Our Mathematics text book was “Beta Book 4”. Nowadays you could get an “A” Level with the stuff in this book. Trigonometry, long division, surface areas and the like are unheard of in primary schools these days.
Those in our class who were not prefects were appointed as “classminders” to supervise other classes during wet playtimes. I was paired up with Stephen Catt and given Class 9, the worst class in the school. They were completely uncontrollable. Stephen Catt coped by simply never turning up, leaving me at their mercy. During a snowstorm they threw me out of the window. I walked round but, as soon as I re-entered the classroom, they threw me out again. I spent the whole break walking round in the snow, with no coat, just to be thrown out again!
Mr Bate was given the job of producing the Christmas play. He decided to do two operettas in 1970; “Sploosh”, based on a “Wind in the Willows” story, and “Scrooge”, based on Charles Dickens’ “A Christmas Carol”. I got the part of Scrooge’s nephew, and rehearsals started in October. These rehearsals took place from 4.00 pm until 5.00 pm, “Sploosh” on Mondays and Wednesdays, “Scrooge” on Tuesdays and Thursdays. One Thursday I discovered a member of Class 9, who was still on the premises at 5 o’clock, when I went to collect my coat. He had found a large box of plastic bags and was filling them with water, then throwing them onto the playground. We joined him, running back and forth to Class 14’s room, which had a sink. On one trip he fell over, bursting his bag in the corridor, just as Miss Wren appeared. He legged it and Miss Wren ran after him. When she reached the wet area she skidded and slammed herself into the wall, miraculously staying upright. We didn’t wait to hear what she had to say.
The school play took place on Tuesday, Wednesday and Thursday, 8th, 9th and 10th December. Many industries were suffering from strikes for higher pay at that time and MANWEB, the local electricity company, were having problems. On the opening night, at 5.25 pm, the area was disconnected. We prepared ourselves in a school lit by candles. At 7.30, when the play was due to commence, Mr Trivett suggested waiting for power to be restored. At 8 o’clock we gave up waiting and the performance started on a stage lit by three dozen candles and several hand-held torches. The lights finally came on at 10.30 pm as we took our final bow. Mr Trivett gave a speech, then he made us perform the closing chorus again with the spotlights on. My father was in the audience that night and my mother came on the Wednesday. (They could not come together as that would have meant getting a babysitter for my brother. Children who attended the school were not allowed to buy tickets for the performances as they had seen the dress rehearsals). The Liverpool Weekly News ran an article about the play, including a picture with me in it.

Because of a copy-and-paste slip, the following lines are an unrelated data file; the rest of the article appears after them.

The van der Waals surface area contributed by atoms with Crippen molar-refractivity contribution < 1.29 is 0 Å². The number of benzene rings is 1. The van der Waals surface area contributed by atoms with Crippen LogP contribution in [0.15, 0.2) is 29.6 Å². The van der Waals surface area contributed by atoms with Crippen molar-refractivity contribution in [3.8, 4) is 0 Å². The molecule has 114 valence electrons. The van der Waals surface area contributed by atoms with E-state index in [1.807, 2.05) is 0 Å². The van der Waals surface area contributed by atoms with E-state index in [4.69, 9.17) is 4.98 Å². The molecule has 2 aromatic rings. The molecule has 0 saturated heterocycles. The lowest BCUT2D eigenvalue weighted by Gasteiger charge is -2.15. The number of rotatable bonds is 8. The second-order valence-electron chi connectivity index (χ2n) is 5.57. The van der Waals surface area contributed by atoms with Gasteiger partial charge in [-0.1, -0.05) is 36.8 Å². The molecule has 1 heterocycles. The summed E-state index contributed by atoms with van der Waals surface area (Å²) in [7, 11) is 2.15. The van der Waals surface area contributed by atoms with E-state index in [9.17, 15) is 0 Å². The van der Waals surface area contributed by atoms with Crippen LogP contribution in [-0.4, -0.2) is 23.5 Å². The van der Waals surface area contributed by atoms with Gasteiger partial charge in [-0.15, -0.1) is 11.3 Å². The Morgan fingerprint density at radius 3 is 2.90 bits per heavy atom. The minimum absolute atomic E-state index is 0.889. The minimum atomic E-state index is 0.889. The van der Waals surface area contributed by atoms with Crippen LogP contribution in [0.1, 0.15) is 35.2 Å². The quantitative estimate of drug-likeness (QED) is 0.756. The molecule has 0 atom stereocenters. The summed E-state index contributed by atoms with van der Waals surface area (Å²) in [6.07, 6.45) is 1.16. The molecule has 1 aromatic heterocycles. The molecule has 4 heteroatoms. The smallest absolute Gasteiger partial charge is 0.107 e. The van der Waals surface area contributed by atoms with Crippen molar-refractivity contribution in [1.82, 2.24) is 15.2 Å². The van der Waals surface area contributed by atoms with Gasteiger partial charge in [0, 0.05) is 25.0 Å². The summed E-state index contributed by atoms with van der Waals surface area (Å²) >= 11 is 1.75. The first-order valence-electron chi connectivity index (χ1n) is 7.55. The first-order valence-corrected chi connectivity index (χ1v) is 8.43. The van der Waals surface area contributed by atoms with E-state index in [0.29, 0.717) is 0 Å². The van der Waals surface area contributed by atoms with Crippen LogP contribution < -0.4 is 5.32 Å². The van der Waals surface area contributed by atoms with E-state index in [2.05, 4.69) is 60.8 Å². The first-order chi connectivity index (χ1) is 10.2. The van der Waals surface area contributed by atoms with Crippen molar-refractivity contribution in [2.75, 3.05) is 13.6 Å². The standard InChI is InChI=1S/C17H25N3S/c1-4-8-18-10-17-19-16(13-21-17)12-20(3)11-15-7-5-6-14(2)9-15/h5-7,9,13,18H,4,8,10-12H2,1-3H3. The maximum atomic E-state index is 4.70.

Mr Bate received great acclaim in the Liverpool Weekly News for having written the music and words for the play himself. However, my father found the words of two of the songs in an old book from his childhood days, published around 1930! Best if we don’t mention it, really………
On the last day of term the school Christmas decorations were removed. I managed to pocket a few flowers made from apple trays and tissue paper with glitter centres. I still have them!